“Man can live about 40 days without food, about 3 days without water,
about 8 minutes without air, but for only one second without hope.”
…and if you are trapped in a mine,
…2,300 feet underground,
…with 32 of your co-workers,
…surviving on limited food, water, and air…
I think it would be imperative to have a good dose of hope, too. And if you have none, to have someone in the group who steps up to create a sense of normalcy and consistency in the chaos of new and conflicting emotions and challenges.
After almost 3 weeks underground, the news was broken to them that their ordeal would be extending at least another 90 days. Can you imagine what went through their minds? And is it really helpful at a time like that to deny the difficulty they’d face? What could someone say that would foster hope in the miners and result in a collective cheers from family and loved ones as they absorbed the news?
“You will not be forgotten,” Chilean President Sebastian Pinera told them.
Isn’t that the only thing that ever helps? Knowing that we’re not alone even if we feel like it would easier to be forgotten?
Hope to me does not mean smiling when you feel like crying or saying “everything will be okay” when you know it might get worse.
A really good friend of mine had her whole world fall apart recently. Unable to cope with the enormity of all the crisis that had blind-sided her so suddenly, she crawled into bed and slept, making herself unavailable to friends who got increasingly worried when there was no way to know if she was okay. She and I had talked every day up until then and she’d become my greatest confidante and supporter through my darkest times. And then she was gone.
One day she called. Turns out that a little neighbor boy, someone she’d come to love and who had missed her, ran past her teenage boys who stood as sentinels with strict, unspoken orders to let no one into her room, and made a flying leap onto her, waking her from her depression.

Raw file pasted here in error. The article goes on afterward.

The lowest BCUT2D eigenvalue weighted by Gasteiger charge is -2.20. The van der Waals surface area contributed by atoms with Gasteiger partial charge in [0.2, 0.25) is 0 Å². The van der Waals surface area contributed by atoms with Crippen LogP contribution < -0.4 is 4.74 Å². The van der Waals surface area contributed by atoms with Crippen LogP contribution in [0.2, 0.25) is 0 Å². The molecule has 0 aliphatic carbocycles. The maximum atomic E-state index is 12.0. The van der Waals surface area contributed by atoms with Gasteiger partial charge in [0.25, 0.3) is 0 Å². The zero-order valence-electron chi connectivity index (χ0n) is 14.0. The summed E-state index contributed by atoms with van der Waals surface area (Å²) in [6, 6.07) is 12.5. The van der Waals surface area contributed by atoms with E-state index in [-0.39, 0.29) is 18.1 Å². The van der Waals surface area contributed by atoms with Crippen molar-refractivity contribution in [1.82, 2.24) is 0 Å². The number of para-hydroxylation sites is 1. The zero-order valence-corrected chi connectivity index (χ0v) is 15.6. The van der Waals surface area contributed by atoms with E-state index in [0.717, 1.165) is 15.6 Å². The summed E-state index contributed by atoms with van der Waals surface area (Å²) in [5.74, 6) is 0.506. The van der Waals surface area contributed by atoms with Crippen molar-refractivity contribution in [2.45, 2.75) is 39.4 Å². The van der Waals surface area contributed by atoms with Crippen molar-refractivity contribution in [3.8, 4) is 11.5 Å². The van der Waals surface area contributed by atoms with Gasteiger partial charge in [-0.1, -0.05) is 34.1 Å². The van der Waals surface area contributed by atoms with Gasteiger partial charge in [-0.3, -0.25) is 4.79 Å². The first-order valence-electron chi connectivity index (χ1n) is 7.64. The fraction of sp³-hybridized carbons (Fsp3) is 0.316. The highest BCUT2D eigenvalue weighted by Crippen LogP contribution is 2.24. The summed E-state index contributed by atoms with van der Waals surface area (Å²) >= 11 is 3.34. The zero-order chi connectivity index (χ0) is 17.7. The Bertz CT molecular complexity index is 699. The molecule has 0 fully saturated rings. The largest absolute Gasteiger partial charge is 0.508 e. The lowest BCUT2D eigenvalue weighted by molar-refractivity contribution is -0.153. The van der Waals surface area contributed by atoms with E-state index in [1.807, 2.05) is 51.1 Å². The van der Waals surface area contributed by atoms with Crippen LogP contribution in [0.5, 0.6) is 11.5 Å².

She got up and admitted to me as we talked that if it hadn’t been for him sharing his innocent love the process of healing and rejoining the living would have lasted indefinitely.
How many opportunities to foster hope pass us by because we are don’t see how simple it is?
I’ve lived long enough to see the patterns in my life of hopeless times being replaced with hope found in new directions. My darkest moments never lasted. And I didn’t get through them with positive thinking. There was always present a combination of positive “doing” and fellowship with friends who somehow found a way past my self-imposed sentinels to wake me up from my depressive slumber.
When I wanted to float away they became my gravity.
I believe that there is One who sits and waits with us in our hopeless moments. When we’ve given up He prompts others to act in His stead. Others who need us to show up. He sends the ones who know how to love, and to listen, and to comfort, and ask or demand that we live. They allow us to feel dark as we shuffle to participate, not realizing that light and hope increase with our tiniest movements, no matter what our mood is.
They open closed curtains, letting light warm and guide us. And then they walk with us down difficult paths, knowing that even though the journey is ours alone, we are never really alone.
- What experience have you had dealing with hopelessness in your life? Would you share one of them?